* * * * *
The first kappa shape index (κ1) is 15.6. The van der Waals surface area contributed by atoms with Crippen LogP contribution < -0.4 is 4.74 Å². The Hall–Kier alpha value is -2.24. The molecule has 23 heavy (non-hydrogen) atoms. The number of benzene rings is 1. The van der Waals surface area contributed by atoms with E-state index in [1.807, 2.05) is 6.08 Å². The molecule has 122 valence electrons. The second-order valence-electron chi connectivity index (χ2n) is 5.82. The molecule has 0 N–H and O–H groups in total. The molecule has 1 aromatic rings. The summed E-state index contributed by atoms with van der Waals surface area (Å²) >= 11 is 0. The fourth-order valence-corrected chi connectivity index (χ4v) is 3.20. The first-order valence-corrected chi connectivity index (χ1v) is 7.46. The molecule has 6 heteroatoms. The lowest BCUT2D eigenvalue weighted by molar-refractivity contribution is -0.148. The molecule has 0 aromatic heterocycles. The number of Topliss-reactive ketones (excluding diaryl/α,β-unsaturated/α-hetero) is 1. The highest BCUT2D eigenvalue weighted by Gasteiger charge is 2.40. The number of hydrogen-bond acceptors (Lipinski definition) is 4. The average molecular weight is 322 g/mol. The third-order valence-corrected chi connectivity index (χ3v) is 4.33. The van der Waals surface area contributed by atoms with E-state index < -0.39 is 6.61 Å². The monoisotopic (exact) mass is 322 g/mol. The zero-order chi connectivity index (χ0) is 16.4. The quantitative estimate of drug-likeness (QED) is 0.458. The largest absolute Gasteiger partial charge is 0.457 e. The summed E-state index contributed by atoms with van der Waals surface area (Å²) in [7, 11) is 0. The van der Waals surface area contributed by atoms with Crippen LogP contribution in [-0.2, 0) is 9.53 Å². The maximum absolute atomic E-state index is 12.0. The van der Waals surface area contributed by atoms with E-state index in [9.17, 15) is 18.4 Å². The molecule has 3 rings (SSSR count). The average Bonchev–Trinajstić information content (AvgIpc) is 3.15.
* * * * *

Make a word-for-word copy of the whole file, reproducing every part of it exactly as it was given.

The first kappa shape index (κ1) is 15.6. The van der Waals surface area contributed by atoms with Crippen LogP contribution < -0.4 is 4.74 Å². The Hall–Kier alpha value is -2.24. The molecule has 23 heavy (non-hydrogen) atoms. The number of benzene rings is 1. The van der Waals surface area contributed by atoms with E-state index in [1.807, 2.05) is 6.08 Å². The molecule has 122 valence electrons. The second-order valence-electron chi connectivity index (χ2n) is 5.82. The molecule has 0 N–H and O–H groups in total. The molecule has 1 aromatic rings. The summed E-state index contributed by atoms with van der Waals surface area (Å²) >= 11 is 0. The fourth-order valence-corrected chi connectivity index (χ4v) is 3.20. The first-order valence-corrected chi connectivity index (χ1v) is 7.46. The molecule has 6 heteroatoms. The lowest BCUT2D eigenvalue weighted by molar-refractivity contribution is -0.148. The molecule has 0 aromatic heterocycles. The number of Topliss-reactive ketones (excluding diaryl/α,β-unsaturated/α-hetero) is 1. The highest BCUT2D eigenvalue weighted by Gasteiger charge is 2.40. The number of hydrogen-bond acceptors (Lipinski definition) is 4. The average molecular weight is 322 g/mol. The third-order valence-corrected chi connectivity index (χ3v) is 4.33. The van der Waals surface area contributed by atoms with E-state index < -0.39 is 6.61 Å². The monoisotopic (exact) mass is 322 g/mol. The zero-order chi connectivity index (χ0) is 16.4. The quantitative estimate of drug-likeness (QED) is 0.458. The largest absolute Gasteiger partial charge is 0.457 e. The summed E-state index contributed by atoms with van der Waals surface area (Å²) in [7, 11) is 0. The van der Waals surface area contributed by atoms with Crippen LogP contribution in [-0.2, 0) is 9.53 Å². The maximum absolute atomic E-state index is 12.0. The van der Waals surface area contributed by atoms with E-state index in [9.17, 15) is 18.4 Å². The molecule has 3 rings (SSSR count). The average Bonchev–Trinajstić information content (AvgIpc) is 3.15.